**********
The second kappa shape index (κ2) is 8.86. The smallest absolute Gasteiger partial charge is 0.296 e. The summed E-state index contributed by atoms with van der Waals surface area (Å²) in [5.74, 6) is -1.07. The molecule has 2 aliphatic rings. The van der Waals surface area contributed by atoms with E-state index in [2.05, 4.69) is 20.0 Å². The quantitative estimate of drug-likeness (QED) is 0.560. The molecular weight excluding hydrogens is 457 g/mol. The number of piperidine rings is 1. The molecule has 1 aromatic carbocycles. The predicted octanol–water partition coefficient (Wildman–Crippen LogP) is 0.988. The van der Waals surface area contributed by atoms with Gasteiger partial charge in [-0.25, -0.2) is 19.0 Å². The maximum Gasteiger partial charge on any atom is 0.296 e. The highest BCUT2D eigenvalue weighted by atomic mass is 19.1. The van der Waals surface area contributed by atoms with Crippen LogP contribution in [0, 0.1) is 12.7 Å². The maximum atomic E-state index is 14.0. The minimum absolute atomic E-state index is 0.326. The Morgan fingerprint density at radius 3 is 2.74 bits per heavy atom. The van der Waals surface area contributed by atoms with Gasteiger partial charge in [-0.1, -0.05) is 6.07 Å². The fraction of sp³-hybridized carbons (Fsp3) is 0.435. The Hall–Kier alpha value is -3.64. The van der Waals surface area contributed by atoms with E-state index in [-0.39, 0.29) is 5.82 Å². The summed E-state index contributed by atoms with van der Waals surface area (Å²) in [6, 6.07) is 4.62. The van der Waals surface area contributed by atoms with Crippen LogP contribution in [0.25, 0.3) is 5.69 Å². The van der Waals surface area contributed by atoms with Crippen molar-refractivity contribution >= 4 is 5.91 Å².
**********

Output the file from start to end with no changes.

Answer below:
The second kappa shape index (κ2) is 8.86. The smallest absolute Gasteiger partial charge is 0.296 e. The summed E-state index contributed by atoms with van der Waals surface area (Å²) in [5.74, 6) is -1.07. The molecule has 2 aliphatic rings. The van der Waals surface area contributed by atoms with E-state index in [2.05, 4.69) is 20.0 Å². The quantitative estimate of drug-likeness (QED) is 0.560. The molecular weight excluding hydrogens is 457 g/mol. The number of piperidine rings is 1. The molecule has 1 aromatic carbocycles. The predicted octanol–water partition coefficient (Wildman–Crippen LogP) is 0.988. The van der Waals surface area contributed by atoms with Gasteiger partial charge in [-0.25, -0.2) is 19.0 Å². The maximum Gasteiger partial charge on any atom is 0.296 e. The highest BCUT2D eigenvalue weighted by atomic mass is 19.1. The van der Waals surface area contributed by atoms with Crippen LogP contribution in [0, 0.1) is 12.7 Å². The maximum atomic E-state index is 14.0. The minimum absolute atomic E-state index is 0.326. The Morgan fingerprint density at radius 3 is 2.74 bits per heavy atom. The van der Waals surface area contributed by atoms with Gasteiger partial charge in [-0.1, -0.05) is 6.07 Å². The fraction of sp³-hybridized carbons (Fsp3) is 0.435. The Hall–Kier alpha value is -3.64. The van der Waals surface area contributed by atoms with E-state index in [-0.39, 0.29) is 5.82 Å². The summed E-state index contributed by atoms with van der Waals surface area (Å²) in [6, 6.07) is 4.62. The van der Waals surface area contributed by atoms with Crippen LogP contribution in [0.25, 0.3) is 5.69 Å². The van der Waals surface area contributed by atoms with Crippen molar-refractivity contribution >= 4 is 5.91 Å².